Oct 30, 2012 9:00 AM by Robert Preidt
TUESDAY, Oct. 30 (HealthDay News) -- Children whose mothers were overweight and smoked during pregnancy are at increased risk of being overweight, a new study has found.
The researchers also found that a high birth weight and rapid weight gain during the first year of life increase the risk of children being overweight.
The authors of the report, which was published online Oct. 29 in the journal Archives of Disease in Childhood, reviewed 30 studies published between 1990 and 2011. The studies, which involved more than 200,000 people, tracked children's health from birth until at least the age of 2 years.
The analysis revealed several important and independent risk factors that increased children's risk of being overweight. By itself, smoking during pregnancy increased the risk by nearly 48 percent, but this may be because smoking is a good indicator of mothers' other social and lifestyle characteristics, Dr. Stephen Weng, of the U.K. Center for Tobacco Control Studies at the University of Nottingham, and colleagues said in a journal news release.
The investigators also found that breast-feeding and late weaning helped to reduce the chances of children being overweight. For example, breast-feeding cut the risk by 15 percent, the study authors noted in the news release.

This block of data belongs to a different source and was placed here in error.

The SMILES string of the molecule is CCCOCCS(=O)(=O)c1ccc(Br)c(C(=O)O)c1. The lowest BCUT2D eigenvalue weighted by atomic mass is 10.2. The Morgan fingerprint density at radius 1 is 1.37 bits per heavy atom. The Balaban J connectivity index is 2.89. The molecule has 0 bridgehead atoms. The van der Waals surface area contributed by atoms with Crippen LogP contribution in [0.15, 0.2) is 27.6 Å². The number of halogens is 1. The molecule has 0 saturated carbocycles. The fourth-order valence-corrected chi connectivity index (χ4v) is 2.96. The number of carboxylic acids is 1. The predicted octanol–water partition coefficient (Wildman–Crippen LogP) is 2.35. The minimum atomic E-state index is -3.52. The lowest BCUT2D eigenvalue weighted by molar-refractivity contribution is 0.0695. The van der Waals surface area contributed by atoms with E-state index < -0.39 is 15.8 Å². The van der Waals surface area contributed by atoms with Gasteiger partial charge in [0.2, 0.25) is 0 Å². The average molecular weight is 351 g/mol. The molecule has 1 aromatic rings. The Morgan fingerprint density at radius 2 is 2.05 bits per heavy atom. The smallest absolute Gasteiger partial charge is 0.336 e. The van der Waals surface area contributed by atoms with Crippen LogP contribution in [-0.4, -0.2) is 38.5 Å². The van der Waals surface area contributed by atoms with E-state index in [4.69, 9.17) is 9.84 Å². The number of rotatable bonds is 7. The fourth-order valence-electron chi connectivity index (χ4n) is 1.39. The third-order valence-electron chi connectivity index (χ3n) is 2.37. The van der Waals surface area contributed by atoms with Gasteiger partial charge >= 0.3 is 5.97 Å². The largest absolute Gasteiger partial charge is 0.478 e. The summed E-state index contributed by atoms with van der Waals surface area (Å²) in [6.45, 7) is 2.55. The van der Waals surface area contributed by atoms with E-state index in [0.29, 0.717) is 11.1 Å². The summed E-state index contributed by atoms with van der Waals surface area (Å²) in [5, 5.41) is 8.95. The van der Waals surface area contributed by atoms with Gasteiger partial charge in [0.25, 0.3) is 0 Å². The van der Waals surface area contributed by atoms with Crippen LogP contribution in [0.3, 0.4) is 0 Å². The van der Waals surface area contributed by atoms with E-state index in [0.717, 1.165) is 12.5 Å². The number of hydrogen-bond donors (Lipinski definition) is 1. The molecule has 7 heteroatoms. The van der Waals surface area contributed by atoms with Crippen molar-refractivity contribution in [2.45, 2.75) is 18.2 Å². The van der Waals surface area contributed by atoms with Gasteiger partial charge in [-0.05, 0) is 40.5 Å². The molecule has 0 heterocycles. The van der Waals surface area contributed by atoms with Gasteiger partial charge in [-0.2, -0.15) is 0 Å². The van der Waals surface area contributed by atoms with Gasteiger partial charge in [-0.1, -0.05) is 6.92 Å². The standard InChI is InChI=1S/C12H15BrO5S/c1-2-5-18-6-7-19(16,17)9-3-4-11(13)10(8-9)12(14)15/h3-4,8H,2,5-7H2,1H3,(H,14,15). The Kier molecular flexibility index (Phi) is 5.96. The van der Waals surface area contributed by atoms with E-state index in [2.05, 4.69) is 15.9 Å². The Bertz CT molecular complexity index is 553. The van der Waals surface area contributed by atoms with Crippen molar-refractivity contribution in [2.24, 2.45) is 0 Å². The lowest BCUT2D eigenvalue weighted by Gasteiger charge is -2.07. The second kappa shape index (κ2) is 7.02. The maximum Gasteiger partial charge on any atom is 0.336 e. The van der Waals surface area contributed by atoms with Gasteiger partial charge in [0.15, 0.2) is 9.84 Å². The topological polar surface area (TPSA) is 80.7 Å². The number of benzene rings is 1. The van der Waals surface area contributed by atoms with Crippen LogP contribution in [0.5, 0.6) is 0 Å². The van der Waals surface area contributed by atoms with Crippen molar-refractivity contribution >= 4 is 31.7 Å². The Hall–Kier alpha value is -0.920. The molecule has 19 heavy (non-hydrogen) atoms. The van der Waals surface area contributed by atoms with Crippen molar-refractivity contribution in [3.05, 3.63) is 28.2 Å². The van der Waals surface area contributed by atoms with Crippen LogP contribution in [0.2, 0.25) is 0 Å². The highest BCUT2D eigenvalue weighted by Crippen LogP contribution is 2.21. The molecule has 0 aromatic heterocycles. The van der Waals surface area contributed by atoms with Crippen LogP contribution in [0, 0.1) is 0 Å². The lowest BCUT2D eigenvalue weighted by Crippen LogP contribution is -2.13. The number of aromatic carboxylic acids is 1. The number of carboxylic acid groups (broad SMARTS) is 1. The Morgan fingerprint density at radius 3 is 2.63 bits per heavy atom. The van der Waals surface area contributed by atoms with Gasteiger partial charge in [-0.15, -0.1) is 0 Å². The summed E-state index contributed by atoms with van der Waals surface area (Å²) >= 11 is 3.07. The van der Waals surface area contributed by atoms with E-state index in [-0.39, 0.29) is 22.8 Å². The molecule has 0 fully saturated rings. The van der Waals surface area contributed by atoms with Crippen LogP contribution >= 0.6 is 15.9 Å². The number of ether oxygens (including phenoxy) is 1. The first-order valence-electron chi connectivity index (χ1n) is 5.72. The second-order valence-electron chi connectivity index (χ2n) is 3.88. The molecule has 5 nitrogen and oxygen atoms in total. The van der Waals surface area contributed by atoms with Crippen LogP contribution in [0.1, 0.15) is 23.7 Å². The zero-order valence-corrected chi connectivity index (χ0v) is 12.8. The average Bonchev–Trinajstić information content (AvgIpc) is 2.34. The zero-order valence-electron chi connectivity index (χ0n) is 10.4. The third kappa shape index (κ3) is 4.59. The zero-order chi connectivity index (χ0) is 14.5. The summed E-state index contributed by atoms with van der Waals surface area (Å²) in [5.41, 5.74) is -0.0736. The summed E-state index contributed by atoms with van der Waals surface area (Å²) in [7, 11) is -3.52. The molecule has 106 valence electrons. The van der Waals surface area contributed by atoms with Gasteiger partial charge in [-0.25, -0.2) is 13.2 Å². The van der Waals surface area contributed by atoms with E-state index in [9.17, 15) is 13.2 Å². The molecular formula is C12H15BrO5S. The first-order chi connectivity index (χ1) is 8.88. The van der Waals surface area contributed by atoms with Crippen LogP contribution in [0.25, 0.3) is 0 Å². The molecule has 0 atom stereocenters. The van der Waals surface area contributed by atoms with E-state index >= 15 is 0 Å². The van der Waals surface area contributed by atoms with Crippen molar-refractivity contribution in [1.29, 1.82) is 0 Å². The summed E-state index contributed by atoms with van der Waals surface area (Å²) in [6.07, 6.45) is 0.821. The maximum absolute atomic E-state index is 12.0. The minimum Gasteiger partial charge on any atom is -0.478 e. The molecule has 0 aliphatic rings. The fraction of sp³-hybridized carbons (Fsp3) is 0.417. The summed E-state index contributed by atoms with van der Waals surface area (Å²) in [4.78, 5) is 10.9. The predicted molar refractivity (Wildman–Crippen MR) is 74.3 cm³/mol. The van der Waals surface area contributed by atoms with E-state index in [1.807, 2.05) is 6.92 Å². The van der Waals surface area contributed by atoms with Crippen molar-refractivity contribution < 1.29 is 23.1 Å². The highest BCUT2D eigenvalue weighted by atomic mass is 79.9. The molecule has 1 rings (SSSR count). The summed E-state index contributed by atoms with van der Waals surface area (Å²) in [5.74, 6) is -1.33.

There was no link between mother's age, level of education, ethnicity or depression symptoms and children's risk of being overweight. Evidence was inconclusive for type of delivery, weight gain during pregnancy, weight loss after pregnancy and whether a child was a fussy eater, the authors added.
"Several risk factors for both overweight and obesity in childhood are identifiable during infancy," Weng and colleagues concluded in the report. "Future research needs to focus on whether it is clinically feasible for health care professionals to identify infants at greatest risk."
Although the study found an association between certain maternal and early childhood factors and a child's risk of being overweight, it did not prove a cause-and-effect relationship.
The U.S. Office of Disease Prevention and Health Promotion explains how parents can keep their children at a healthy weight.